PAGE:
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Bio-defense Research on Attenuation of New Pathogenic Strains

Award Information

Award #
Congressional District
Funding First Awarded
Total funding (to date)
Original Solicitation

Description of original award (Fiscal Year 2010, $750,000)

The Congressionally Recommended Awards Program, authorized by the Department of Justice Appropriations Act, 2010 (Pub. L. 111-117), helps improve the functioning of the criminal justice system, prevent or combat juvenile delinquency, and/or assist victims of crime (other than compensation). Funds should be used for the projects recommended by Congress, in the amounts specified in the joint explanatory statement incorporated by reference into Pub. L. 111-117, and generally consistent with one or more of the following statutory purposes: improving the functioning of the criminal justice system, preventing or combating juvenile delinquency, or assisting victims of crime (other than compensation). Each of these purposes is framed using language drawn, respectively, from the former Byrne discretionary statute, the Juvenile Justice and Delinquency Prevention Act, the Victims of Crime Act, and the Violence Against Women Act. This project is authorized and funded through a line item in the FY 2010 Congressional Budget and by the joint explanatory statement that is incorporated by reference into the FY2010 Department of Justice Appropriations Act.

The National Center For Biodefense Communications' (NCBC) principal goals are to support the national early warning system for biodefense by gathering and disseminating real-time human and health data nationwide and to carryout multidisciplinary basic and applied research in human and animal health related to biodefense. Given the massive number of pathogens, the vast number of potential pathogens in the world, and the nearly infinite number of mutations continuously arising in such pathogens, nearly every hyper-virulent strain must be self-eliminating or spontaneously lost. Even when deadly new pathogens do arise, they seem to routinely become attenuated and rapidly disappear or become only secondary infections, as evidenced in the case histories of Ebola, SARS, and the H1N1 outbreak. In this light, NCBC plans three general research goals: (1) to better document known instances of such natural containment/attenuation, (2) to use numerical simulations of the mutation/selection process to better understand the biological variables that lead to strain containment and attenuation, and (3) to make recommendations for managing new threats based upon findings which can be implemented into the early warning system.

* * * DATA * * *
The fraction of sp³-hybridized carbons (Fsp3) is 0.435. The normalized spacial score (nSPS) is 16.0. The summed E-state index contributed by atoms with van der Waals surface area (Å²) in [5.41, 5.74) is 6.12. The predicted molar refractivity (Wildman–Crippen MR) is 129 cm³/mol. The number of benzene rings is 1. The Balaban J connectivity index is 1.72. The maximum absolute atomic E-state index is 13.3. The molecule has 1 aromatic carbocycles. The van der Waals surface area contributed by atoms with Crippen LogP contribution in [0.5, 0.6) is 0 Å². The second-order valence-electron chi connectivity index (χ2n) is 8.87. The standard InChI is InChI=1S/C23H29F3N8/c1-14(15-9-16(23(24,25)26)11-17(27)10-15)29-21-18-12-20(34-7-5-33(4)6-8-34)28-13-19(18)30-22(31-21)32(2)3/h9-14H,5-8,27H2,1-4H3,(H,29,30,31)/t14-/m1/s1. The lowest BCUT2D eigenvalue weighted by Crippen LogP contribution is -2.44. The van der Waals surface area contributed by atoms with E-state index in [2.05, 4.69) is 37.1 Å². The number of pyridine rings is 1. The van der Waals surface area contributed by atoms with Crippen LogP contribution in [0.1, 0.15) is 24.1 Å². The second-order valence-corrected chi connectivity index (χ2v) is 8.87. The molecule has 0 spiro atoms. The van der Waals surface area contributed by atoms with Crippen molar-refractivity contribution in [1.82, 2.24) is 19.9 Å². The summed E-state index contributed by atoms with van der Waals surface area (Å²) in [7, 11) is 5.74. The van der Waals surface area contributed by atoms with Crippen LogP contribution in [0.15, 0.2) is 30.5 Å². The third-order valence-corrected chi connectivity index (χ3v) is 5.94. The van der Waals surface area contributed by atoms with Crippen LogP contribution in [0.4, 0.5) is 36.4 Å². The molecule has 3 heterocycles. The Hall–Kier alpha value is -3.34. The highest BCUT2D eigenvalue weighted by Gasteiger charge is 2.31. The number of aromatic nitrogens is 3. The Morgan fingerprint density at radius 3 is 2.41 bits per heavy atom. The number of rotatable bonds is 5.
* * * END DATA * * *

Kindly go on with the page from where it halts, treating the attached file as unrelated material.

To implement these goals, the following strategies will be employed. NCBC will modify an already existing software package called Mendel's Accountant to include the ability to model pathogens, cyclic bottlenecking, and group selection via parallel computing. This will involve the coordination of a group of researchers - one to research relevant parameters for already existing pathogens, one to study the nonlinear dynamics of group selection, and another group to oversee software development. The success of this research should be readily confirmed by the following deliverables: (1) a software program that researchers and emergency responders can use to study the effect of certain pathogens, (2) several useful research publications (a review paper on natural containment and attenuation of new pathogens, ecological constraints on the spread of new virulent strains, and strain attenuation via mutation accumulation), and (3) training procedures and recommendations for emergency responders.


Date Created: August 29, 2010